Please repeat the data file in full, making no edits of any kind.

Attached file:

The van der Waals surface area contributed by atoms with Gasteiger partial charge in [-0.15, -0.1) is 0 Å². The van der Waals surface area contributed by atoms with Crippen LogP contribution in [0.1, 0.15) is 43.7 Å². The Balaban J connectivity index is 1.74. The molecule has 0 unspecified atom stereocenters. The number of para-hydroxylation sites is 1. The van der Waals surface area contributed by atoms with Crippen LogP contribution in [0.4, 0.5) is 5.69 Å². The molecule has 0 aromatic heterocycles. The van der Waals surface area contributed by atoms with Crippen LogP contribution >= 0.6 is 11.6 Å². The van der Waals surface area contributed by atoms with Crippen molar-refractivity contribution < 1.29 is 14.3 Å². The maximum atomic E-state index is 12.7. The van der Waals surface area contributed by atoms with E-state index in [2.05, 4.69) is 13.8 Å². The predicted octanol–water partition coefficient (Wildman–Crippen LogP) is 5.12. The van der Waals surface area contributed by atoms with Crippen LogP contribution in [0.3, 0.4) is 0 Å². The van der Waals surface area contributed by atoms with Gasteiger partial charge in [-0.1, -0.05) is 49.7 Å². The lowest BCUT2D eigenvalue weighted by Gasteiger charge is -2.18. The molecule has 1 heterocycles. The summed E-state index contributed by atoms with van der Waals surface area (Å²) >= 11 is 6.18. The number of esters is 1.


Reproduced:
The van der Waals surface area contributed by atoms with Gasteiger partial charge in [-0.15, -0.1) is 0 Å². The van der Waals surface area contributed by atoms with Crippen LogP contribution in [0.1, 0.15) is 43.7 Å². The Balaban J connectivity index is 1.74. The molecule has 0 unspecified atom stereocenters. The number of para-hydroxylation sites is 1. The van der Waals surface area contributed by atoms with Crippen LogP contribution in [0.4, 0.5) is 5.69 Å². The molecule has 0 aromatic heterocycles. The van der Waals surface area contributed by atoms with Crippen LogP contribution >= 0.6 is 11.6 Å². The van der Waals surface area contributed by atoms with Crippen molar-refractivity contribution < 1.29 is 14.3 Å². The maximum atomic E-state index is 12.7. The van der Waals surface area contributed by atoms with E-state index in [2.05, 4.69) is 13.8 Å². The predicted octanol–water partition coefficient (Wildman–Crippen LogP) is 5.12. The van der Waals surface area contributed by atoms with Crippen LogP contribution in [0.3, 0.4) is 0 Å². The van der Waals surface area contributed by atoms with Gasteiger partial charge in [-0.1, -0.05) is 49.7 Å². The lowest BCUT2D eigenvalue weighted by Gasteiger charge is -2.18. The molecule has 1 heterocycles. The summed E-state index contributed by atoms with van der Waals surface area (Å²) >= 11 is 6.18. The number of esters is 1.